In our second post on common usability testing mistakes, I’ll discuss running remote unmoderated studies. Of course, the ease of running an unmoderated study is its greatest advantage. However, since unmoderated testing has its own unique challenges (and opportunities), there are a few key points to consider before you get started. The following are the top three mistakes to avoid in a remote unmoderated study.
Your test is too long or complex
On one hand, not requiring a moderator is what gives you the flexibility to conduct more tests with a wider range of participants. On the other hand, it means that no one is there to actually moderate the sessions – that is, to explain scenarios or tasks, answer questions, make sure users don’t get too far off track, or ask follow-up questions. In short, to ensure everything goes smoothly.
For this reason, it’s especially important that you do a good job planning. Unmoderated studies are most effective when you keep the scope focused and define very specific research questions.
Write your tasks in the simplest, shortest way possible. Make sure the conclusion of the task is clear-cut, since users will have to be their own judge of whether or not they have completed it.
Do not include more than five tasks. Keeping the study relatively short will not only reduce the possibility of user error but also contribute to higher completion rates.
For more guidance on planning tests, see our previous post, “Top Three Mistakes to Avoid When Planning a Usability Test.”
Nevertheless, even the best planning can’t account for everything. This leads to the second most common mistake.
You didn’t run a pilot
The best way to ensure your sessions run smoothly on their own is to test your test!
First of all, go through it yourself. Closely review how you describe your scenarios and tasks, looking for any leading language or unintentional disclosures as well as spelling errors and typos.
Ask a colleague who is unconnected to the test to try it out, too. A fresh pair of eyes will be better equipped to judge if everything is clear.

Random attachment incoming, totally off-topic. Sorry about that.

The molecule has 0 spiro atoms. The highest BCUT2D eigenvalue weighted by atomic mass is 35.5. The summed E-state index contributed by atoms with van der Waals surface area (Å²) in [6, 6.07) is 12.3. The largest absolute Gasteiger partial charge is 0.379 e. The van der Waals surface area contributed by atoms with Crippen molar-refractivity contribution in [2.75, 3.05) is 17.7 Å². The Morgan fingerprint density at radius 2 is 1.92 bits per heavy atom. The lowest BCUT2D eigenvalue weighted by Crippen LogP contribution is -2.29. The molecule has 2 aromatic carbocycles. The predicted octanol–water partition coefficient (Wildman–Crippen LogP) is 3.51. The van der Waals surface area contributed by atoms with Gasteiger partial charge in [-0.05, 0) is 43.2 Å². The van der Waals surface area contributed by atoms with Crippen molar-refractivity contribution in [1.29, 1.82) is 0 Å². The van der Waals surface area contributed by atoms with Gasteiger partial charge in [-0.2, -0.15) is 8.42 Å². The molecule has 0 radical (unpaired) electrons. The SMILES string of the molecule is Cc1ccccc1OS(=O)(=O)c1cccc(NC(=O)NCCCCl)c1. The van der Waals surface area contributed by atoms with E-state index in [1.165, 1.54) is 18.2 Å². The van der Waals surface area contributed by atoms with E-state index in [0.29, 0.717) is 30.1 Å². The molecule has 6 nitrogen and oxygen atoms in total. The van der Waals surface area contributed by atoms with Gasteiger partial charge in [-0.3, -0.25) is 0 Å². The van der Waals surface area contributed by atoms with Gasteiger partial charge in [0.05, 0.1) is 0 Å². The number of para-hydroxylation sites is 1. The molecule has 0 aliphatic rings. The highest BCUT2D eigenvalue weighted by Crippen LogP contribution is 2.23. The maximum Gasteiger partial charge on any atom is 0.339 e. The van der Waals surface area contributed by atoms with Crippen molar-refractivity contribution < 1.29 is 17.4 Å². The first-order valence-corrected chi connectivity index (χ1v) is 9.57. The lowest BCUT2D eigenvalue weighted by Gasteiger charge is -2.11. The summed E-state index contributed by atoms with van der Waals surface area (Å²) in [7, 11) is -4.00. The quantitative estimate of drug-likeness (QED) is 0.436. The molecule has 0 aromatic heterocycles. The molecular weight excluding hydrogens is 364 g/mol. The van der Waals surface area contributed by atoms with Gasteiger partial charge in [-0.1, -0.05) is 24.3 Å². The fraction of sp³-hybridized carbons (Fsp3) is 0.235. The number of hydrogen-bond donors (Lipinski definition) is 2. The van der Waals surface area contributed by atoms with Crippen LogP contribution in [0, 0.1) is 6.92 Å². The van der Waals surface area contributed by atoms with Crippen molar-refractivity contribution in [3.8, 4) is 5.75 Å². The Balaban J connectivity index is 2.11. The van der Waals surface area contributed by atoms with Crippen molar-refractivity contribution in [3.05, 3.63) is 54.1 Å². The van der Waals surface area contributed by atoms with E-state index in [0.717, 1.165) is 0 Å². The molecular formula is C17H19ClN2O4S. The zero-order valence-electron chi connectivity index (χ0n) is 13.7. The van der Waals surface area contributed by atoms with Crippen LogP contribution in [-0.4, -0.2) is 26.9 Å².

Once you’re satisfied with your internal review, run a pilot with a sample of 5-10 users. A pilot will uncover any major problems with your test design before you conduct it on a larger scale, saving time and money.
In addition, reviewing the pilot sessions will reveal whether or not your tasks are providing useful results. This brings us to the third point.
You aren't iterating
When you start watching your pilot sessions, you will likely see improvements that can be made – either to your study design or to your prototype or product itself. The ease of running remote unmoderated testing allows you to make these changes right away, before continuing with more sessions. By making use of findings immediately, you will get fresh insight out of your subsequent tests instead of hearing the same feedback repeatedly.
As an example, imagine you are testing the following food delivery site:
You have recently released a feature that allows users to choose pick-up instead of delivery, and are testing a UI element that informs users how far the restaurant is from their current location (“780 m away”). Your objective is to determine if this element is helpful when users are deciding what to order.
You defined a task that asked users to locate a certain sushi restaurant, then answer a follow-up question stating how far away the restaurant is.
When reviewing your first sessions, you immediately realize that the task is not actually answering your question about whether this feature is helpful or not; rather, it only tells you if users notice it.
This is your cue to revise the task. You rewrite it to simply ask users to find something they would like to order for dinner and pick up from the restaurant. By phrasing the task in this way, you do not explicitly lead the user to check the distance; you can see whether or not it is important to them as they make their choice.
So far, we’ve covered the most important mistakes to avoid so that planning and running your study go smoothly. In the next post, we’ll discuss some of the errors that people frequently make in the analysis and reporting phase.